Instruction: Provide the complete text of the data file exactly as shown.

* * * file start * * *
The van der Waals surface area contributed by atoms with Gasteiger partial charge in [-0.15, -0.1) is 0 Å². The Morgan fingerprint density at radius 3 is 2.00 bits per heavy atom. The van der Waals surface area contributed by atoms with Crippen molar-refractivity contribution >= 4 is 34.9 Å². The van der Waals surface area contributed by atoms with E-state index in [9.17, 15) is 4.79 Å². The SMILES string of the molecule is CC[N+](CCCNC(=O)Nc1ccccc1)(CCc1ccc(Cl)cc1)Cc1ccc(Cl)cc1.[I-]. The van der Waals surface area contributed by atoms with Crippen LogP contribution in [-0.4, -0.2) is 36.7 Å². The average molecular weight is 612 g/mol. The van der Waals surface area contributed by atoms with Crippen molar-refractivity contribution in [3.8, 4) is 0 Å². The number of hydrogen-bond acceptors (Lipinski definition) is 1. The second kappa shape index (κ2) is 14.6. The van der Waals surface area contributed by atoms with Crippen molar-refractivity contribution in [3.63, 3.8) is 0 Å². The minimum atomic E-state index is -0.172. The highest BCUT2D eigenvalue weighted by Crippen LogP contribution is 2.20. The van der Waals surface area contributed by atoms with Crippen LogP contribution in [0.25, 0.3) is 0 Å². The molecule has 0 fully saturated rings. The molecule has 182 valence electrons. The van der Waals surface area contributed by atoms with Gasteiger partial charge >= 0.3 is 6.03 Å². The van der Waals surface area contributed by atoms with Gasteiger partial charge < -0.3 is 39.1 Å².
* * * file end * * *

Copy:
The van der Waals surface area contributed by atoms with Gasteiger partial charge in [-0.15, -0.1) is 0 Å². The Morgan fingerprint density at radius 3 is 2.00 bits per heavy atom. The van der Waals surface area contributed by atoms with Crippen molar-refractivity contribution >= 4 is 34.9 Å². The van der Waals surface area contributed by atoms with E-state index in [9.17, 15) is 4.79 Å². The SMILES string of the molecule is CC[N+](CCCNC(=O)Nc1ccccc1)(CCc1ccc(Cl)cc1)Cc1ccc(Cl)cc1.[I-]. The van der Waals surface area contributed by atoms with Crippen LogP contribution in [-0.4, -0.2) is 36.7 Å². The average molecular weight is 612 g/mol. The van der Waals surface area contributed by atoms with Crippen molar-refractivity contribution in [3.8, 4) is 0 Å². The number of hydrogen-bond acceptors (Lipinski definition) is 1. The second kappa shape index (κ2) is 14.6. The van der Waals surface area contributed by atoms with Crippen molar-refractivity contribution in [3.63, 3.8) is 0 Å². The minimum atomic E-state index is -0.172. The highest BCUT2D eigenvalue weighted by Crippen LogP contribution is 2.20. The van der Waals surface area contributed by atoms with Crippen LogP contribution in [0.25, 0.3) is 0 Å². The molecule has 0 fully saturated rings. The molecule has 182 valence electrons. The van der Waals surface area contributed by atoms with Gasteiger partial charge >= 0.3 is 6.03 Å². The van der Waals surface area contributed by atoms with Gasteiger partial charge < -0.3 is 39.1 Å².